The conduct of an attorney would of course vary with the situation and depend on the unique circumstances of the case or conflict. With that said, there are some behaviors that would distinguish the peacemaking mindset, and which would be designed to obtain win-win outcomes. These include a willingness to (1) agree to stipulations as to facts and the admission of evidence along with other requests to hasten the proceeding; (2) accommodate requests from opposing party or counsel for schedule changes due to illness, family, or work responsibilities; and (3) avoid the “gotcha” strategy when a mistake is made by an opposing party or counsel; and (4) abstain from negative personal or otherwise disparaging comments. This list is not meant to be exclusive or exhaustive – the bottom line for all these “indicia” of the avoiding conflict mindset is that the attorney acting as a peacemaker is an erstwhile advocate for family or intergenerational healing and that this restorative approach can be consistent with the interests of the client.
When elder law attorneys act as probate peacemakers or as elder/probate mediators, they bring their substantive knowledge of and familiarity with these preventive steps and techniques. This combination of substantive experience and the preventive approach to a problem or set of problems combine in a way that can help predict how a client and members of a family or another interested group might behave in the future. That can mean that an attorney serving as a peacemaker or as counsel to a disputing party can help ensure that the client has the benefit of strategic advice before future problems or troubles appear on the horizon. To the extent that a dispute is not definitively resolved by some process, or if related issues crop up, a peacemaker can be enlisted to draft an agreement that can guide the parties toward productive management of anticipated future disputes.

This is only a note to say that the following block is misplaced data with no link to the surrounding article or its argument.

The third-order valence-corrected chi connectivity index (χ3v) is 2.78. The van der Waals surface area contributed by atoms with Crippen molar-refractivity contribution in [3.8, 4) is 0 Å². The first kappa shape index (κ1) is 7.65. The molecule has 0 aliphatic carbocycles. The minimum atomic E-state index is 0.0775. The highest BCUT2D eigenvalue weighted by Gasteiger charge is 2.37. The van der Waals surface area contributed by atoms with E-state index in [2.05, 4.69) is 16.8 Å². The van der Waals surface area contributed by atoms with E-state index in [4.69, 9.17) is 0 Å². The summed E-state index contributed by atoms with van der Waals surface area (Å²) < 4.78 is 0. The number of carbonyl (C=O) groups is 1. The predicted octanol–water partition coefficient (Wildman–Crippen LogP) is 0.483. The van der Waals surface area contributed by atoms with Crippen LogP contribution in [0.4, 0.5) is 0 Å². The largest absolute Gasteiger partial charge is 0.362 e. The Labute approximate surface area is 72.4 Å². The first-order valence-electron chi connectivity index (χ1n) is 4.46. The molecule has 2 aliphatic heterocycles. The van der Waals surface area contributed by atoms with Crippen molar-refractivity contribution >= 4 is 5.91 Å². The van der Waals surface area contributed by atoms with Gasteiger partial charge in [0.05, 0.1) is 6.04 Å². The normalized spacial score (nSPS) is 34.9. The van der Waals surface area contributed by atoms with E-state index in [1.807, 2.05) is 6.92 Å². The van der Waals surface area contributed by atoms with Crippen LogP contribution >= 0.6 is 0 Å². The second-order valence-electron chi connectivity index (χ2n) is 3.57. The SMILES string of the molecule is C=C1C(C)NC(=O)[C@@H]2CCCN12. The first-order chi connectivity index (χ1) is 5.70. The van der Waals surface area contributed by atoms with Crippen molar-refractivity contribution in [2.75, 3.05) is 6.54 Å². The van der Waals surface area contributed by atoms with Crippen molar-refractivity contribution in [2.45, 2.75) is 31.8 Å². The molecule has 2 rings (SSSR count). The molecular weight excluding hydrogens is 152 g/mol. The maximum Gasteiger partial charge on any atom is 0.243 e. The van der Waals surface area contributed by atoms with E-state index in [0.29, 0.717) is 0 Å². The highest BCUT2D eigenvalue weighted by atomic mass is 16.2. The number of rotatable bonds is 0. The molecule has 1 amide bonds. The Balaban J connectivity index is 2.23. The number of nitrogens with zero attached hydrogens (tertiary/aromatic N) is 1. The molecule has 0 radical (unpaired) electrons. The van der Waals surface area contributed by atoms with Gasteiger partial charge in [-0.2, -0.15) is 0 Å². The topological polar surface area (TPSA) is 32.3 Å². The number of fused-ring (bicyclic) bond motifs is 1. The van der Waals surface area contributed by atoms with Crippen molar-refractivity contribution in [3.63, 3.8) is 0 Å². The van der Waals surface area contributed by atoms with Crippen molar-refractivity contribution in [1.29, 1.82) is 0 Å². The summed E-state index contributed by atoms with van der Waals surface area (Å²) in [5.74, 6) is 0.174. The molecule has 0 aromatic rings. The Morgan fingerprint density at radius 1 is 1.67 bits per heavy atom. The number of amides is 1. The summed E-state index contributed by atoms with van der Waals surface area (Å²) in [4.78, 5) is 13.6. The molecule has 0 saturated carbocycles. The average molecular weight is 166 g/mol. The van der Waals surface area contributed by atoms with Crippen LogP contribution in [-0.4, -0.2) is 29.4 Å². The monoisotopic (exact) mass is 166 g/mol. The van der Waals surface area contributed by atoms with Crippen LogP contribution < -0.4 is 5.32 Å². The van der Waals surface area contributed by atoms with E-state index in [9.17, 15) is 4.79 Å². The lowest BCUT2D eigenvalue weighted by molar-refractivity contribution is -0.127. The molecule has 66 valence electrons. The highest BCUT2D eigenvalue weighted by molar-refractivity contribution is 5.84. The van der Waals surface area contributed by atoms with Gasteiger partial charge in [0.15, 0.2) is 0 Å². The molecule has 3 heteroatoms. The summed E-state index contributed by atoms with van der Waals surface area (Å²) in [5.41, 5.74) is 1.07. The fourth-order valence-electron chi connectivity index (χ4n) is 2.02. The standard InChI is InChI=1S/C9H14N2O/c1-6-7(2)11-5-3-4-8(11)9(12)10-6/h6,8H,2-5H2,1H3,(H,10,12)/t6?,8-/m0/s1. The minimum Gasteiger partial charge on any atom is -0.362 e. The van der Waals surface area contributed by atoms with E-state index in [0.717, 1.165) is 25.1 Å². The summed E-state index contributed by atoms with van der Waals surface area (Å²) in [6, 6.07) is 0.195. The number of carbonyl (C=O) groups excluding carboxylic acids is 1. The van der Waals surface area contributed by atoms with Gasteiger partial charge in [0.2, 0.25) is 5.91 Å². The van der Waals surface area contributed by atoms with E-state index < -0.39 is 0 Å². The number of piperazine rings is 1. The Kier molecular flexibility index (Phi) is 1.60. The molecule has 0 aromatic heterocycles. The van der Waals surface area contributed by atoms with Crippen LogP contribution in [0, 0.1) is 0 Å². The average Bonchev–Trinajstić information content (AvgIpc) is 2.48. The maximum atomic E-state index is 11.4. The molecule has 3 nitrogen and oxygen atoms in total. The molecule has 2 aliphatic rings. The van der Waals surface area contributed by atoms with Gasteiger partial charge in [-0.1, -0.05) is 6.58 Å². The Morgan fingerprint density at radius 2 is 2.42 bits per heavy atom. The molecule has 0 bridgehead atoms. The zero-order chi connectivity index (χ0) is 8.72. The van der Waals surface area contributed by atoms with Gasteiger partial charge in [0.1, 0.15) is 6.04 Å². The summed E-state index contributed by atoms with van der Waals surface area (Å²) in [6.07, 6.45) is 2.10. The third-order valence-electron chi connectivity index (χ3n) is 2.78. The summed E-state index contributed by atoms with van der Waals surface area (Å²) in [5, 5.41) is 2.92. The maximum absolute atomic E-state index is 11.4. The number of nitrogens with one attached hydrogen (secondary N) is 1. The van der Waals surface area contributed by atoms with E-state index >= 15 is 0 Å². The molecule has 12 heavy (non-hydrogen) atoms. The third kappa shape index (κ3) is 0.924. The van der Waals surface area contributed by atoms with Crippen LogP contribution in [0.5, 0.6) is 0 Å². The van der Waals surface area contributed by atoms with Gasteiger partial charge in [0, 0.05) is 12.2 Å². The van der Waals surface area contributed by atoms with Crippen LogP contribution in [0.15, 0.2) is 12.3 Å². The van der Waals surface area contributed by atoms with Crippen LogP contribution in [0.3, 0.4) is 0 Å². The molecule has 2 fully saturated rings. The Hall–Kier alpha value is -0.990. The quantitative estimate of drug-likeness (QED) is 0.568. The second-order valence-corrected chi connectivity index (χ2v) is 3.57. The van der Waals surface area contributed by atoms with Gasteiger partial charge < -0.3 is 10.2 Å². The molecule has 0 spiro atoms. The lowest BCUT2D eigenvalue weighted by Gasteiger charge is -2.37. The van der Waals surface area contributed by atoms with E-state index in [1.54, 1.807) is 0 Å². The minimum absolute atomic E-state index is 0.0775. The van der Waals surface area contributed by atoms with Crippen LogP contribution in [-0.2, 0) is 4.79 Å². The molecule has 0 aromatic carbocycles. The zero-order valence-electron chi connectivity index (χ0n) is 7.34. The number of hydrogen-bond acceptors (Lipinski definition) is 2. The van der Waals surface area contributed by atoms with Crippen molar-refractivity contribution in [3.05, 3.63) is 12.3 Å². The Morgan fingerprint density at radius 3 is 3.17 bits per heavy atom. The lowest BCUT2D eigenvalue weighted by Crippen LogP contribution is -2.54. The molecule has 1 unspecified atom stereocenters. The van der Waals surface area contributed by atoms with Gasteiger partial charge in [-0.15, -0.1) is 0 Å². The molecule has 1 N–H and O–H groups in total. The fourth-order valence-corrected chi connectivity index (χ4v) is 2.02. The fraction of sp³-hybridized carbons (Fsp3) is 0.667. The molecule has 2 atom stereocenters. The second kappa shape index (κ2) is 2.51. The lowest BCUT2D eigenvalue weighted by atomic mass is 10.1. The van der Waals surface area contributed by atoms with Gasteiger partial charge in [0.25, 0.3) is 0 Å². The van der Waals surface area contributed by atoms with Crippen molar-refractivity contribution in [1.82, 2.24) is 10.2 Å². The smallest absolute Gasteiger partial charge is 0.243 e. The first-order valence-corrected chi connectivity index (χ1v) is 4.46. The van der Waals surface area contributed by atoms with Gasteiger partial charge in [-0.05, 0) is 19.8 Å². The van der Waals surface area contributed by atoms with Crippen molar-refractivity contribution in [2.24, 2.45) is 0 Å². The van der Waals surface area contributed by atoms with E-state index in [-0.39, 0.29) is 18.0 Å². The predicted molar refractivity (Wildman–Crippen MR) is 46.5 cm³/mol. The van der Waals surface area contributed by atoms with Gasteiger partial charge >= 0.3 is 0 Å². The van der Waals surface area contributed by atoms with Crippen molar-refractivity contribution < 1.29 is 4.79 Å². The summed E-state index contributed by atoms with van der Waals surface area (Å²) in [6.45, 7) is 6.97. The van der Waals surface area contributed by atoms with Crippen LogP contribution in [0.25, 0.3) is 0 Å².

If it is your desire that your final wishes be carried out without conflict or litigation, then you should seek the assistance of an attorney experienced in Probate, Estate Planning and Elder Law matters. He or she can guide you with regard to decisions and language that will make the transfer of your assets a peaceful experience instead of a stressful one.
If you have a question regarding Elder Law, Estate Planning, Living Trusts or Probate in the Huntsville area, please contact us at 936-295-6394 or visit our website. Call today and we will connect you with an experienced Elder Law and Probate Attorney. We can schedule you a face to face appointment to discuss your circumstances. If you have questions or are considering any aspect of your estate plan, probate, your health care directives, etc. we can help! Call us now at 936-295-6394 . We look forward to hearing from you and assisting you with any and all elder law and estate planning needs.
“THE LEGAL CORNER”
By Sam A. Moak
Learning From Celebrity Mistakes
The information in this column is not intended as legal advice but to provide a general understanding of the law. Any readers with a legal problem, including those whose questions are addressed here, should consult an attorney for advice on their particular circumstance.